Decision Analysis and Multicriteria Decision Making
This course complements and extends both 95-760 Decision Making under Uncertainty and the two mini sequence in Management Science (90-722 & 90-760). Management Science I: Optimization) by addressing three additional topics in managerial decision making: - MCDM (Multi-Criteria Decision Making) - Decision Analysis - Decision processes MCDM is a collection of methods for trading-off different alternatives' performance on multiple conflicting objectives; methods discussed include weighted sum scoring models, swing weights, TOPSIS, DEA, AHP, and rank-based methods. Decision Analysis is the prescriptive model for rationally maximizing subjective expected utility in the face of uncertainty; it is particularly powerful for dealing with sequential decisions, quantifying the value of information, assessing and incorporating subjective probabilities, and doing Bayesian updates of probabilities as new information becomes available. Decision process considerations go beyond the paradigm of a single well-defined decision maker and mathematical method. Potential topics we could cover include industrial analytics, auctions, composite indicators ("US News & World Report" style ratings), balanced scorecards, "dashboards" of key performance indicators, group processes, and matching a decision method to the circumstances at hand.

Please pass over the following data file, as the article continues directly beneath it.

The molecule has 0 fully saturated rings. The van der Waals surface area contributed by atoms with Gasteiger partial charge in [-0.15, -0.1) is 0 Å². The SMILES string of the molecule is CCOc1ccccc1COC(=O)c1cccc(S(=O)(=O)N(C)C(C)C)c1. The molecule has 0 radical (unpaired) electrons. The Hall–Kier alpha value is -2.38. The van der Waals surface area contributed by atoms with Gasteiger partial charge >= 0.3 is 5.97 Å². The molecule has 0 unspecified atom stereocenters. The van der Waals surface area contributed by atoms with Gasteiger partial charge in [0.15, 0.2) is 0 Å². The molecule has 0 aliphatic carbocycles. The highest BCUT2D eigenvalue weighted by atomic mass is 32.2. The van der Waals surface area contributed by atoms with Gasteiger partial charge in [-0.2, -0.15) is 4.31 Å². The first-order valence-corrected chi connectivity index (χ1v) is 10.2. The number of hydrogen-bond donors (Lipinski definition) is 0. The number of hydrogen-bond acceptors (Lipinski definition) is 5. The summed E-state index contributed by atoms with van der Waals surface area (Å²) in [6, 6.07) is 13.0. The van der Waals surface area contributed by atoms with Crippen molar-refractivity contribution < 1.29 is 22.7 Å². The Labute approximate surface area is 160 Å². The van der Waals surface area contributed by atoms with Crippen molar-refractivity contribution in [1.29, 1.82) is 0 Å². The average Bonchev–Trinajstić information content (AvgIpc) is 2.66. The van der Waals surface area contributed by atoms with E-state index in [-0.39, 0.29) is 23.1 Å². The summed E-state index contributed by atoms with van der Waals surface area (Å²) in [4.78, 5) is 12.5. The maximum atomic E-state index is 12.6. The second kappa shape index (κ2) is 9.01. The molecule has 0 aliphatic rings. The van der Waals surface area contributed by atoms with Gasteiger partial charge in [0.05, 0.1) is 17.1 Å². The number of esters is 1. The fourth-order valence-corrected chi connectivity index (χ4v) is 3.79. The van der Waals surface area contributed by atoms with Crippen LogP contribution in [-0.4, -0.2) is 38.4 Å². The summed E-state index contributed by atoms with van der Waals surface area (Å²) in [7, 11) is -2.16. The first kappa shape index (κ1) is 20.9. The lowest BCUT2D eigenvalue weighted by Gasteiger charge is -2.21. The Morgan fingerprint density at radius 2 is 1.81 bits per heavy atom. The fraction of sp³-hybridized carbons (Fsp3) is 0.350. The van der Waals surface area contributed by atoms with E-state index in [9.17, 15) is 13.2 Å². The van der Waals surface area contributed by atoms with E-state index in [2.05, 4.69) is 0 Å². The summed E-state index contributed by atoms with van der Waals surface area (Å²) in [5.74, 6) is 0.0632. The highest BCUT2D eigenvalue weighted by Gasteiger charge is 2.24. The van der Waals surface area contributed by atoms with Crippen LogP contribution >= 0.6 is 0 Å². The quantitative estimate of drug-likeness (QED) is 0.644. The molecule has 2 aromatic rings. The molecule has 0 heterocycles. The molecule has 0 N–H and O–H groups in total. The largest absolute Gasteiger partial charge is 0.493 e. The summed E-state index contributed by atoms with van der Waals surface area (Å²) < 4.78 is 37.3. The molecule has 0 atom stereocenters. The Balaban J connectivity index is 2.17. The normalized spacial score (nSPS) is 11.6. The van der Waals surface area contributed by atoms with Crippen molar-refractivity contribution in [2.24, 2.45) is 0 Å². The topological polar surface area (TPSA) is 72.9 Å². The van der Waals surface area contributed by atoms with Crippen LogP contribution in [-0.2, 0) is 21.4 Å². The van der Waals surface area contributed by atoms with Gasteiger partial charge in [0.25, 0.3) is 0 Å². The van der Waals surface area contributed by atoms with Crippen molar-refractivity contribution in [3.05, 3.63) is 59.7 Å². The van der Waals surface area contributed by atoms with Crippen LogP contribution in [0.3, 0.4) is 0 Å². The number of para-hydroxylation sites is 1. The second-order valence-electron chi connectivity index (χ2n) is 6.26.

To improve students ability to make decisions and conduct analysis in support of others' decision making in the face of uncertainty, complexity, and multiple competing objectives.
This course will normally be taken after either 95-760 Decision Making Under Uncertainty or the Management Science sequence (90-722 & 90-760), but the only formal prerequisite is fluency with algebra & Excel and knowledge of probability theory and distributions at a level obtained from having taken, or concurrently taking one of Heinz' empirical methods courses. However, the course is pitched at a second-year level; first-year students who are comfortable with quantitative methods are welcome, but first-year students without a quantitative bent are encouraged to wait until their second-year